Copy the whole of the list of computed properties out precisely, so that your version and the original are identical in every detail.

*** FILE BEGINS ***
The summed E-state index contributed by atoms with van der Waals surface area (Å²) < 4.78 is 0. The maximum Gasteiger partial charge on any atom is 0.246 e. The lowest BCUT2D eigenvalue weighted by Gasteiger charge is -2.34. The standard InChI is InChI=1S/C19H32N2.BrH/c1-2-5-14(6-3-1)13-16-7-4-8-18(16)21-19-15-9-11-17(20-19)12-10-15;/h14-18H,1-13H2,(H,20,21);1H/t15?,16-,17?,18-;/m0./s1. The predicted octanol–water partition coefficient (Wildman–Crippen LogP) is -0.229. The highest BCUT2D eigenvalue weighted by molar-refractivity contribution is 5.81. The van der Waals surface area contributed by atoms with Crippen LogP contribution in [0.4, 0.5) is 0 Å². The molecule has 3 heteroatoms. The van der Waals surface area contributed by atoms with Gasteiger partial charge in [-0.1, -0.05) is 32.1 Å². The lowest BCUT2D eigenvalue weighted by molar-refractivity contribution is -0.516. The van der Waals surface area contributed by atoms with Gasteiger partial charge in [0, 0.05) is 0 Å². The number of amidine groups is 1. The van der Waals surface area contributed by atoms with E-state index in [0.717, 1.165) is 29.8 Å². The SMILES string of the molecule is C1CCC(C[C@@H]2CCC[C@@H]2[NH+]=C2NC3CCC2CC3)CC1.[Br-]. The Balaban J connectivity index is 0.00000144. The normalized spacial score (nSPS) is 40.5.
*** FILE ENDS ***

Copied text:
The summed E-state index contributed by atoms with van der Waals surface area (Å²) < 4.78 is 0. The maximum Gasteiger partial charge on any atom is 0.246 e. The lowest BCUT2D eigenvalue weighted by Gasteiger charge is -2.34. The standard InChI is InChI=1S/C19H32N2.BrH/c1-2-5-14(6-3-1)13-16-7-4-8-18(16)21-19-15-9-11-17(20-19)12-10-15;/h14-18H,1-13H2,(H,20,21);1H/t15?,16-,17?,18-;/m0./s1. The predicted octanol–water partition coefficient (Wildman–Crippen LogP) is -0.229. The highest BCUT2D eigenvalue weighted by molar-refractivity contribution is 5.81. The van der Waals surface area contributed by atoms with Crippen LogP contribution in [0.4, 0.5) is 0 Å². The molecule has 3 heteroatoms. The van der Waals surface area contributed by atoms with Gasteiger partial charge in [-0.1, -0.05) is 32.1 Å². The lowest BCUT2D eigenvalue weighted by molar-refractivity contribution is -0.516. The van der Waals surface area contributed by atoms with Gasteiger partial charge in [0, 0.05) is 0 Å². The number of amidine groups is 1. The van der Waals surface area contributed by atoms with E-state index in [0.717, 1.165) is 29.8 Å². The SMILES string of the molecule is C1CCC(C[C@@H]2CCC[C@@H]2[NH+]=C2NC3CCC2CC3)CC1.[Br-]. The Balaban J connectivity index is 0.00000144. The normalized spacial score (nSPS) is 40.5.